Advertisement
The Student News Site of DePaul University

The DePaulia

The Student News Site of DePaul University

The DePaulia

The Student News Site of DePaul University

The DePaulia

ICYMI: What’s happening in world news

G-7 nations agree to more sanctions on Russia

The United States and other nations in the Group of Seven agreed Friday to “move swiftly” to impose additional economic sanctions on Russia in response to its actions in Ukraine.

In a joint statement released Friday night by the White House, the G-7 nations said they will act urgently to intensify “targeted sanctions.” The statement said the G-7 will also continue to prepare broader sanctions on key Russian economic sectors if Moscow takes more aggressive action.

The White House said U.S. sanctions could be levied as early as Monday.

The announcement came as top Ukrainians spoke of imminent invasion and Moscow said that pro-Russian separatists would not lay down their arms in eastern Ukraine until activists relinquish control over key sites in Kiev.

The G-7 nations said they were moving forward on the targeted sanctions now because of the urgency of securing plans for Ukraine to hold presidential elections next month.

The penalties are expected to target wealthy Russian individuals who are close to President Vladimir Putin, as well as entities they run. However, the U.S. will continue to hold off on targeting broad swaths of the Russian economy.

FDA eases into regulating e-cigarettes

The federal government’s move to regulate e-cigarettes is a leap into the unknown.

The proposed rules, issued Thursday by the Food and Drug Administration, tread fairly lightly. They would ban sales to anyone under 18, add warning labels and require FDA approval for new products.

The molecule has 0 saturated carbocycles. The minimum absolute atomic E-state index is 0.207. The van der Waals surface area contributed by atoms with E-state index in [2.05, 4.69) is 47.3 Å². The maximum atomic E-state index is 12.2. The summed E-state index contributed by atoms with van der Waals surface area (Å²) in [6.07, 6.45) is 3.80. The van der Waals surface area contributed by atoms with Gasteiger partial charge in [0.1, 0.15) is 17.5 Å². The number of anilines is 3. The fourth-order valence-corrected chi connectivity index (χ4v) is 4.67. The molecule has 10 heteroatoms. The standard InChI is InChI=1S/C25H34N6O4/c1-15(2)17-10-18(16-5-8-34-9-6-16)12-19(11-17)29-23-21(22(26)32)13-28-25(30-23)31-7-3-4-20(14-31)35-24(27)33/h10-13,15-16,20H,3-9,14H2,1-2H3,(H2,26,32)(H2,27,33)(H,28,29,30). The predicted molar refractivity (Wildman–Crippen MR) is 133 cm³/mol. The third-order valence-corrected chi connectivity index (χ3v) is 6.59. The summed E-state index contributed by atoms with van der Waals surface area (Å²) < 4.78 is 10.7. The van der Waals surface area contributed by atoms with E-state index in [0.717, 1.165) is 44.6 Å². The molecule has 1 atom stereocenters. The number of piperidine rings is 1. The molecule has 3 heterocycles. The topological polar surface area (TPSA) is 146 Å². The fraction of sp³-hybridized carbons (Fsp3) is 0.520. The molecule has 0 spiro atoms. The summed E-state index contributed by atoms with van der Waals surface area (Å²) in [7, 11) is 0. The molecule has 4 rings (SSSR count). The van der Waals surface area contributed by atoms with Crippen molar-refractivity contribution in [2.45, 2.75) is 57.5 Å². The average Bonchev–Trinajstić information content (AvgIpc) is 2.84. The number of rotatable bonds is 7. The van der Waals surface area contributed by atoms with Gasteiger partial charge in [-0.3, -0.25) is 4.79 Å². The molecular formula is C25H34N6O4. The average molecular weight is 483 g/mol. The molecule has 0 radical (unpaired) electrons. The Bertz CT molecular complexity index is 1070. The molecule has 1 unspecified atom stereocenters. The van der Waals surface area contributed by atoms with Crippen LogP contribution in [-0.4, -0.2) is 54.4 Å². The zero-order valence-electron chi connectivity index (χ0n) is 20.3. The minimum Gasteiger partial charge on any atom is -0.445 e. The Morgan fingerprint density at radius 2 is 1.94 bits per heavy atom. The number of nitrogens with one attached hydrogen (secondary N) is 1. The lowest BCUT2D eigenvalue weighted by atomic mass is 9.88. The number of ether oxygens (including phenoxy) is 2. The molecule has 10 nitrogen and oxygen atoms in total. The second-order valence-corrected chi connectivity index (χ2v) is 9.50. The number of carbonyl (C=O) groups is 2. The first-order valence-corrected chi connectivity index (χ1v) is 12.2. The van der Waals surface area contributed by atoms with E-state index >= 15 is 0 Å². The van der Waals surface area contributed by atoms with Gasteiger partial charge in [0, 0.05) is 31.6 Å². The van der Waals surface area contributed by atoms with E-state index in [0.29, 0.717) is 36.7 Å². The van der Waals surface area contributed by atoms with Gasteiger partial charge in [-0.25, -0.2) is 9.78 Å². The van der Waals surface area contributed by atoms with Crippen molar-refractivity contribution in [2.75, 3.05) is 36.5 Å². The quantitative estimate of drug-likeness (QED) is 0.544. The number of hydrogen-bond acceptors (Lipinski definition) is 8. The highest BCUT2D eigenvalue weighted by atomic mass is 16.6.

Some public health experts say a measured approach is the right one. They think that the devices, which heat a nicotine solution to produce an odorless vapor without the smoke and tar of burning tobacco, can help smokers quit.

Still, some wonder whether e-cigarettes keep smokers addicted or hook new users and encourage them to move on to tobacco. And some warn that the FDA regulations could have unintended consequences.

“There are far more questions than answers,” Mitch Zeller, director of the FDA’s Center for Tobacco Products, said.

Israel halts peace talks with Palestinians

Israel broke off Mideast peace talks and brought the U.S.-brokered process to the brink of collapse Thursday, protesting a reconciliation agreement between the Western-backed Palestinian Authority and the militant group Hamas.

Israel’s Security Cabinet made the decision during a marathon emergency meeting convened to discuss the new Palestinian deal. The rival Palestinian factions Hamas and Fatah announced the reconciliation plan Wednesday, meant to end a seven-year rift. 

Israel objects to any participation in Palestinian politics by Hamas.

In a statement issued by Prime Minister Benjamin Netanyahu’s office, the government said it would not hold negotiations with a government “backed by Hamas.”

“Instead of choosing peace, Abu Mazen formed an alliance with a murderous terrorist organization that calls for the destruction of Israel,” the statement said, referring to a name Palestinian President Mahmoud Abbas is also known by.

The statement said Israel also would respond to Abbas’ recent decision to join 15 international conventions “with a series of steps,” language that typically refers to financial sanctions against the Palestinians.

More to Discover